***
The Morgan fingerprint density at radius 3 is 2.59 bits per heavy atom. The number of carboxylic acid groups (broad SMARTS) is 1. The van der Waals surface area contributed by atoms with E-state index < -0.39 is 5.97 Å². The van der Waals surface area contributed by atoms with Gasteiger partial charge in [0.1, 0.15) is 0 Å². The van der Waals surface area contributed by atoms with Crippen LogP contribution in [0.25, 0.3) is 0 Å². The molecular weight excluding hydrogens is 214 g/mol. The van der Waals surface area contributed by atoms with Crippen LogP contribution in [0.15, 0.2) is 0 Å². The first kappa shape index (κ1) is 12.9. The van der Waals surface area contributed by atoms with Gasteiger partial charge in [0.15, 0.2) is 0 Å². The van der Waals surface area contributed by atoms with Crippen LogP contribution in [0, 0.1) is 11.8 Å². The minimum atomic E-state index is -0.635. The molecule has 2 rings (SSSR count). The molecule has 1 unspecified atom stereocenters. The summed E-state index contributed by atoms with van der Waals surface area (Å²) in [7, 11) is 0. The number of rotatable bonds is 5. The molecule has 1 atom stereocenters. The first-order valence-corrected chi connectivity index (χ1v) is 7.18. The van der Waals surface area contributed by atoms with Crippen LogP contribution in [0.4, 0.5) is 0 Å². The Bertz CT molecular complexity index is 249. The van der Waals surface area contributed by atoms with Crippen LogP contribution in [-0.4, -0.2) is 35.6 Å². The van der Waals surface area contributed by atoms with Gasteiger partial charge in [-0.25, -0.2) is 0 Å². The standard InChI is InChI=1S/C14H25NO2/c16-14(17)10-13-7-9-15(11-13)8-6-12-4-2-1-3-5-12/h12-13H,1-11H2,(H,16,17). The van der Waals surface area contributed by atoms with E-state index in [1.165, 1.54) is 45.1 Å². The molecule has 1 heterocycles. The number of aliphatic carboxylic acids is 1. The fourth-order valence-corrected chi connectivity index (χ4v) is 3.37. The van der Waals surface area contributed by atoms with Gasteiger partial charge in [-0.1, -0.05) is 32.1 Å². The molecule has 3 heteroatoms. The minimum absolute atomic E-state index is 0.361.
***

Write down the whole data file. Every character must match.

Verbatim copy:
The Morgan fingerprint density at radius 3 is 2.59 bits per heavy atom. The number of carboxylic acid groups (broad SMARTS) is 1. The van der Waals surface area contributed by atoms with E-state index < -0.39 is 5.97 Å². The van der Waals surface area contributed by atoms with Gasteiger partial charge in [0.1, 0.15) is 0 Å². The van der Waals surface area contributed by atoms with Crippen LogP contribution in [0.25, 0.3) is 0 Å². The molecular weight excluding hydrogens is 214 g/mol. The van der Waals surface area contributed by atoms with Crippen LogP contribution in [0.15, 0.2) is 0 Å². The first kappa shape index (κ1) is 12.9. The van der Waals surface area contributed by atoms with Gasteiger partial charge in [0.15, 0.2) is 0 Å². The van der Waals surface area contributed by atoms with Crippen LogP contribution in [0, 0.1) is 11.8 Å². The minimum atomic E-state index is -0.635. The molecule has 2 rings (SSSR count). The molecule has 1 unspecified atom stereocenters. The summed E-state index contributed by atoms with van der Waals surface area (Å²) in [7, 11) is 0. The number of rotatable bonds is 5. The molecule has 1 atom stereocenters. The first-order valence-corrected chi connectivity index (χ1v) is 7.18. The van der Waals surface area contributed by atoms with Crippen LogP contribution in [0.4, 0.5) is 0 Å². The Bertz CT molecular complexity index is 249. The van der Waals surface area contributed by atoms with Crippen LogP contribution in [-0.4, -0.2) is 35.6 Å². The van der Waals surface area contributed by atoms with Gasteiger partial charge in [-0.25, -0.2) is 0 Å². The standard InChI is InChI=1S/C14H25NO2/c16-14(17)10-13-7-9-15(11-13)8-6-12-4-2-1-3-5-12/h12-13H,1-11H2,(H,16,17). The van der Waals surface area contributed by atoms with E-state index in [1.165, 1.54) is 45.1 Å². The molecule has 1 heterocycles. The number of aliphatic carboxylic acids is 1. The fourth-order valence-corrected chi connectivity index (χ4v) is 3.37. The van der Waals surface area contributed by atoms with Gasteiger partial charge in [-0.1, -0.05) is 32.1 Å². The molecule has 3 heteroatoms. The minimum absolute atomic E-state index is 0.361.